Psychedelics drugs are increasingly being studied for their potential to treat depression and other mental health issues, although little attention has been given to some of the stranger effects of these consciousness-altering substances. In an attempt to fill this void, a new study in the Journal of Humanistic Psychology describes the range of “anomalous experiences” that commonly accompany the use of psychedelics, and they’re predictably bonkers.
An anomalous experience is defined as an event that “deviate[s] from ordinary experience or from usually accepted explanations of reality according to Western mainstream science,” which is pretty familiar territory for psychedelics users. Think inter-dimensional portholes and paranormal activity and you’re on the right track.
After reviewing all of the available scientific literature relating to psychedelic experiences, study author David Luke identifies and categorizes a variety of what he calls “transpersonal” and “parapsychological” events. He begins with possibly the least offensive violation of the laws of nature on the list, describing how up to 57 percent of LSD users experience synesthesia, whereby the various senses become entangled so that it becomes possible to “see” sounds or “hear” colors. A particularly common form of this phenomenon is grapheme-color synaesthesia, which occurs when certain letters or numerals elicit the experience of color.
Progressing through the list of experiences, we come to what Luke calls “extradimensional percepts”, which are geometric forms that apparently exist in some other realm beyond the reach of our regular senses, yet which suddenly reveal themselves thanks to the mind-expanding effects of psychedelics.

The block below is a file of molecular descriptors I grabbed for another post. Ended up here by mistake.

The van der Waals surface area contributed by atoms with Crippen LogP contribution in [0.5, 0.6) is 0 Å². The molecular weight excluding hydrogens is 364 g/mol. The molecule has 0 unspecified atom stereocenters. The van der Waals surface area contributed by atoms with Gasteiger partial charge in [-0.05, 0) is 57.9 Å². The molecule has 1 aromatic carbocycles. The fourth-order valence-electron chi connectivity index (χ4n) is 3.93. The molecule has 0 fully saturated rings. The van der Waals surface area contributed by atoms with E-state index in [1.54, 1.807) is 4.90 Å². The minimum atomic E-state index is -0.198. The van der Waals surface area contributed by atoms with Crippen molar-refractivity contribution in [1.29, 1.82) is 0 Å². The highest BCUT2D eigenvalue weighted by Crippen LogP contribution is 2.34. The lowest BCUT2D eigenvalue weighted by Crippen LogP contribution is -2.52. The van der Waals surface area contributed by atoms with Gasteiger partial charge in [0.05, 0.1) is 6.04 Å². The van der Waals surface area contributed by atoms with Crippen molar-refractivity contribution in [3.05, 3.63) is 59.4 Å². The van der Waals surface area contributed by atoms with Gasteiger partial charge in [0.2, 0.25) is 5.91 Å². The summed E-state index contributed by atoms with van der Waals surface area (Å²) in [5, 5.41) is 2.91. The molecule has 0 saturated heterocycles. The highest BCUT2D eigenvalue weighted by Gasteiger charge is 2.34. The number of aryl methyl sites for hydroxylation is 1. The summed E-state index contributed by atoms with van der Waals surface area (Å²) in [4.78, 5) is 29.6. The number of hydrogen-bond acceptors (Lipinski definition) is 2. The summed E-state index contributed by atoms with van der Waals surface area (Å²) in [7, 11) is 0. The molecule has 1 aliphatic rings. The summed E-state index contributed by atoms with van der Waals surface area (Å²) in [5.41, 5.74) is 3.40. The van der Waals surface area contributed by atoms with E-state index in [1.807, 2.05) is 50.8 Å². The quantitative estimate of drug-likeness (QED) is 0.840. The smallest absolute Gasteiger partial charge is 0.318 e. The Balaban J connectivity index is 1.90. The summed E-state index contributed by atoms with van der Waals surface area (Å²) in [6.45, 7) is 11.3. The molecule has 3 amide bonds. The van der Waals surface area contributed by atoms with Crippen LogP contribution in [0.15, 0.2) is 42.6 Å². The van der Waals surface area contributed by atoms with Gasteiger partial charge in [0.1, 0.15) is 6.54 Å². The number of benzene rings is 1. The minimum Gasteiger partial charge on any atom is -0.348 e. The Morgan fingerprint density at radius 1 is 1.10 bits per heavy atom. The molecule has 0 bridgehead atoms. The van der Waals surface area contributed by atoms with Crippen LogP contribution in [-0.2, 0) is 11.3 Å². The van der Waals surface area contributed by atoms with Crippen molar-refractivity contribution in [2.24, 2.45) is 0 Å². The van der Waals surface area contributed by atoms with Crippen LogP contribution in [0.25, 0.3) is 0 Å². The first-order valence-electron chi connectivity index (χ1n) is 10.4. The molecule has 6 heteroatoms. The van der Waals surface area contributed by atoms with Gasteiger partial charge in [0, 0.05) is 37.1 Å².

Out-of-body experiences, defined as “the perception that one’s self or center of awareness is located outside of the physical body,” are supposedly reported by 44 percent of psychedelic users in general and 62 percent of ayahuasca users. Similarly, near-death experiences, including the sensation of “dying, rebirth, or memory of a past life,” have been reported by around a third of people who use a substance called 5-MeO-DMT, most commonly found in the secretions of the Colorado River toad.
Moving up through the psychedelic gears, we reach the level of alien abductions, which tend to involve the experience of being taken aboard a strange vessel and probed and prodded by extra-terrestrial beings, with whom it is usually possible to communicate telepathically. No figures are available for the prevalence of this experience, although it is considered a common enough occurrence to make it onto the list.
Some 70 percent of ayahuasca users, as well as many people who ingest psilocybin mushrooms, have also reported interspecies communication, whereby they are able to interact with either the psychedelic plant they have just consumed or some other non-human organism.
“When people do dialogue with nature on psychedelics, there is often an ecological message, as might be expected, rebuking humanity for its widespread destruction of natural habitats,” explains Luke.
Finally, between 19 and 40 percent of psychedelics users are thought to have had some sort of “mediumistic” experience, which can include anything from spirit possession to temporary clairvoyance.
The study doesn’t attempt to explain any of these anomalous experiences or to pass judgment on their validity or authenticity. Instead, it serves as an extremely trippy reminder as to the huge range of effects that psychedelics can produce, revealing how little we really understand about these mind-bending substances.